Know how to be a leader and a follower. Nothing in music taught me more about life than watching great bandleaders on the stand. They know when to give concise direction, when to be politicians, and when to get out of the way of the music. Perhaps the most valuable lessons came from watching talented leaders grab their axe, take a seat with the rank and file, and blend in seamlessly when that’s where they’re needed most. The leader of an artistic enterprise, like a boatbuilding shop, needs to be impresario one moment, 5-Minute Manager the next, and a few moments later just another working boatbuilder.

Put your best people out front. There’s a species of bandleader who wants to give weak players the chance to solo, y’know, so they can get some experience. Don’t do it. “Practice at home” is the professional musician’s refrain. A band might make hundreds of first impressions in a single night. People will remember the guy who can’t play in tune. Whether you’re at a boat show, running a showroom, or meeting clients, you want the guys with the knowledge and the talent, along with your very best examples of boatbuilding, making all those first impressions. Is that boat not ready for the boat show? Skip the show or leave the boat at home. That’s smarter than making a lousy impression.

The steady guys keep the gigs. You know the type. Movies are made about them. Wildly talented, all the chops in the world, but they’re late to the gig, drink too much, and antagonize their bandmates. Boatbuilding, like music, is a really hard way to make a living, and there’s just no room for flakiness. Value the people who are “merely” very good, who show up every day and get things done. Tolerating talented head cases—instead of sacking them—is going to demoralize everyone. Let them drag down some other band.

Sweat the small stuff. When you hear the London Philharmonic, the reason it’s perfect is that all those musicians are getting a thousand tiny details exactly right. The Beatles? Same thing: George Martin and the boys always made sure the pieces fit together perfectly. Great art is always about the details, and you fumble them at your peril. From Steve Jobs to Yo-Yo Ma, from Nautor’s Swan to L. Francis Herreshoff, it comes down to not considering any detail too small to be worthy of time and attention. [Sweating the small stuff is also highly recommended by our technical editor Steve D’Antonio. Read his column about it in Attention to Detail.—Ed.]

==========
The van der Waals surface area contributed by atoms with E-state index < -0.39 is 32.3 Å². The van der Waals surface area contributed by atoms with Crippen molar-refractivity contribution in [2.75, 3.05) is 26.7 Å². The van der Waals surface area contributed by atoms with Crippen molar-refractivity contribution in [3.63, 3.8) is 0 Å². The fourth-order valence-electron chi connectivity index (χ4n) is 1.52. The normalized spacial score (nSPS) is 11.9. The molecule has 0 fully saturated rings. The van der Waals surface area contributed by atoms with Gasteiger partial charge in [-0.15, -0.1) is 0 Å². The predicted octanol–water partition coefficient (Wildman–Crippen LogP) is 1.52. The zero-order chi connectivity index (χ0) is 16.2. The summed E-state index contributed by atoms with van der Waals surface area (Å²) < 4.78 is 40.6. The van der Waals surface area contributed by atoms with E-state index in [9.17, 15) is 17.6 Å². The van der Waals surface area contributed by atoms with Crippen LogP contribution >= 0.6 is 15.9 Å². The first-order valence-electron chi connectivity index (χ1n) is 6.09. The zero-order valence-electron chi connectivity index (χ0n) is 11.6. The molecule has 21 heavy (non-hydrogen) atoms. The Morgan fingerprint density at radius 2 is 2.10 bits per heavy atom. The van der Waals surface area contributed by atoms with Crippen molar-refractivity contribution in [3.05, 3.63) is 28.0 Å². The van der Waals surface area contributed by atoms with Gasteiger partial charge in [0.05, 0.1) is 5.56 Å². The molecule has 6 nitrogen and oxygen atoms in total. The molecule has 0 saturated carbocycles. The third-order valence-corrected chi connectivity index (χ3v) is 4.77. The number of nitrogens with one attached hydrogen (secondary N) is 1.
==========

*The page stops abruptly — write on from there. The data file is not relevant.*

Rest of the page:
Stagecraft matters. When you think of musical “stagecraft,” the overwrought antics of pop stars might come to mind. But at the level of the workaday musician, it means a host of small things that add up to a polished performance. Being dressed neatly and appropriately; not shuffling your music or fumbling for gear between songs or grimacing at mistakes; avoiding overlong or inarticulate introductions to songs. In the boatshop, this is what I call “presentation”: making sure that the packaging, documentation, display, and press materials of my boats match the quality of the product. This can be expensive and time-consuming, but presentation issues are a major line item on quality control checklists at my shop.

I loved the music. I loved the stage, the people, and the business. At Chesapeake Light Craft, a creative organization with about the same head count as a swing band, I draw on my musical experiences every single day. I wish more boatbuilders thought of themselves as artists, and more musicians thought of themselves as businessmen.

Article Category: Yards